Relationship Between the Likelihood of Reporting Adverse Events Among Nursing Officers and Their Perceptions on Identified Barriers and Enablers for Reporting

  • K. B. Samarakoon Postgraduate Institute of Medicine, University of Colombo, Sri Lanka
  • S. Sridharan Ministry of Health, Nutrition & Indigenous Medicine, Sri Lanka
Keywords: Adverse event reporting, Patient safety, Nursing Officers, perception, Teaching Hospital, Kandy.


In order to improve patient safety in hospital setups, learning from previous errors is important. Therefore the institute should have adequate data on adverse events which have occurred in their settings. The way of gathering those data is Adverse Event Reporting. The objective of this study was to measure the relationship between the likelihood of reporting adverse events by Nursing Officers in Medical, Surgical, Paediatric, Gynaecology and Obstetrics wards in the Teaching Hospital, Kandy and their perception on selected barriers and enablers, as identified in literature, for adverse event reporting. This was a quantitative study, and the study instrument was a validated self-administered questionnaire with a six point likert scale. Nursing officers working in Medical, Surgical, Paediatric, Gynaecology and Obstetrics wards in the Teaching Hospital, Kandy were the study population. The whole population was taken to this study as it is below the calculated sample size. Correlations between the likelihood of reporting adverse events was measured with the participants’ perceptions on  their training on adverse event reporting, leadership, feedback received for reported adverse events, knowledge on adverse event reporting, presence of culture of blame and the existing process of adverse event reporting. The response rate for the questionnaire was 69% (n=277).There was statistically significant positive moderate correlation between the participants’ likelihood of incident reporting and their perception on the process of reporting an adverse event (r = 0.591). Their perceptions on leadership (r = 0.472), perceived knowledge on incident reporting (r = 0.462), perception on feedback received for reported incidents (r = 0.438), perceived training received for incident reporting (r = 0.378) and the perception of the presence of culture of blame (r = 0.164) showed weak positive correlations with their likelihood of reporting adverse events. Simplification of the process of adverse event reporting can be recommended to improve incident reporting in these selected wards in the Teaching Hospital, Kandy.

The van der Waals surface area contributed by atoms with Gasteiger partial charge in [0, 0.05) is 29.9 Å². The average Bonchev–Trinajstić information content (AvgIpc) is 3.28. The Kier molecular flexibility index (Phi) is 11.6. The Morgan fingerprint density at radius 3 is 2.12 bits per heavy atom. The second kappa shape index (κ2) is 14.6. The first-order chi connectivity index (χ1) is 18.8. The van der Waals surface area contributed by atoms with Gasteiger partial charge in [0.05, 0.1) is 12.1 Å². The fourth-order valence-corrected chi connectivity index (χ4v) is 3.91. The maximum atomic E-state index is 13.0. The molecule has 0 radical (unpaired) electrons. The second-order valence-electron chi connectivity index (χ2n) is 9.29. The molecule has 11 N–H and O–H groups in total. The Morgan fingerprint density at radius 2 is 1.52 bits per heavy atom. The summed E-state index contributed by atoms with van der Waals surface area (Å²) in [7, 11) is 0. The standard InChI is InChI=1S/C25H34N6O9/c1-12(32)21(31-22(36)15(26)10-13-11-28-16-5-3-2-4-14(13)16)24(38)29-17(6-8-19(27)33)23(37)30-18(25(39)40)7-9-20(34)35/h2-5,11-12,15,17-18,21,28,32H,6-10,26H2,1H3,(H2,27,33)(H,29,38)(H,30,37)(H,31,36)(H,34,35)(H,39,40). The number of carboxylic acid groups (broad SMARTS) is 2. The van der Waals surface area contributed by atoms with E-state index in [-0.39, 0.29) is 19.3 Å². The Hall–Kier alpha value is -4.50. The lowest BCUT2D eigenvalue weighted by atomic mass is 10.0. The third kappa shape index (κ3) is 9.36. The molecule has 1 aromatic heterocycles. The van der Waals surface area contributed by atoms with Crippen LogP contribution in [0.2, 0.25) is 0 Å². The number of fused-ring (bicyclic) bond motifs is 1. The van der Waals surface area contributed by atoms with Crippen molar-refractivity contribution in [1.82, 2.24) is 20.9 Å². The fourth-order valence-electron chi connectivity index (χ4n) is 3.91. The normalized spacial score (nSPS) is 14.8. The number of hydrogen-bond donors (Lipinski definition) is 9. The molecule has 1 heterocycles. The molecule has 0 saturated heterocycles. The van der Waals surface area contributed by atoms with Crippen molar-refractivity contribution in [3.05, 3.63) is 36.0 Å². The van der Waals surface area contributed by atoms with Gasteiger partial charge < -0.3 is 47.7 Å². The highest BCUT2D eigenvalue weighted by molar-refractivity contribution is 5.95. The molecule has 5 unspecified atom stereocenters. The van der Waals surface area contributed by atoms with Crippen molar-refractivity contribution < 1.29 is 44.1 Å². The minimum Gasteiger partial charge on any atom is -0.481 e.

Agency for Healthcare Research and Quality, “What Is Quality and Why Is It Important?” [Online]. Available:

Carol M Ashton, Deborah J Del Junco, Julianne Souchek, “The Association between the Quality of Inpatient Care and Early Readmission: A Meta-Analysis of the Evidence,” Med. Care, vol. 35, no. 10, pp. 1044–1059, 1997.

E. Martin, “Eliminating Waste in Healthcare Strategies to improve outcomes and reduce costs,” ASQ Healthcare Update, no. July, 2014.

IOM, “Crossing the Quality Chasm,” National Academy of Sciences, no. March, pp. 2–3, 2001.

WHO, “Patient Safety Workshop,” Learning from Error, 2008.

WHO, “The World Alliance for Patient Safety,” in Patient Safety, vol. 28, no. 5, Geneva: orld Health Organization, 2004, pp. 16–22.

Ministry of Health Sri and Lanka, Policy Repository. 2015, p. 142.

Ministry of Health Sri Lanka, Implementation of Adverse Event Reporting & Readmission Forms. 2016.

C. Vincent, Stanhope N, “Reasons for not reporting adverse events: an empirical study,” J. Eval. Clin. Pract., vol. 5, no. 1, pp. 13–21, 1999.

Y. Pfeiffer, T. Manser, and T. Wehner, “Conceptualising barriers to incident reporting : a psychological framework,” Br. Med. J., no. June, 2009.

J. J. Waring, “Beyond blame: Cultural barriers to medical incident reporting,” Soc. Sci. Med., vol. 60, no. 9, pp. 1927–1935, 2005.

K. Martowirono, J. D. Jansma, S. J. Van Luijk, C. Wagner, and A. B. Bijnen, “Possible solutions for barriers in incident reporting by residents,” J. Eval. Clin. Pract., vol. 18, no. 1, pp. 76–81, 2012.

J. G. B. Marilyn J Kingston, Sue M Evans, “Attitudes of doctors and nurses towards incident reporting: a qualitative analysis,” Med. J. Aust., vol. 181, no. 1, pp. 36–39, 2004.

A. Al joharah Al obaikan, Zayed, A. Benayan, H. I. Al, and A. Al, “Incident Reporting and its Impact on Quality of Health Care Services in Riyadh , Kingdom of Saudi Arabia,” Am. J. Res. Commun., vol. 3, no. 1, 2015.

N. C. Elder, D. Graham, E. Brandt, and J. Hickner, “Barriers and motivators for making error reports from family medicine offices.,” J. Am. Board Fam. Med., vol. 20, no. 2, pp. 115–123, 2007.

J. Hellgren, M. Mattson, and M. Idoeta-, “The role of leadership attitudes for safety awareness , incident reporting and actual events,” 2013.

Crisis Prevention Institute, Critical Incident Reporting. 2000.

S. K. Lwanga, Sample Size Determination in Health Studies. World Health Organization, 1991.

D. M. Evans SM, Berry JG, Smith BJ, Esterman A, Selim P, O’Shaughnessy J, “No Title,” BMJ Qual. Saf. Heal. Care, vol. 15, no. 1, pp. 39–43, 2006.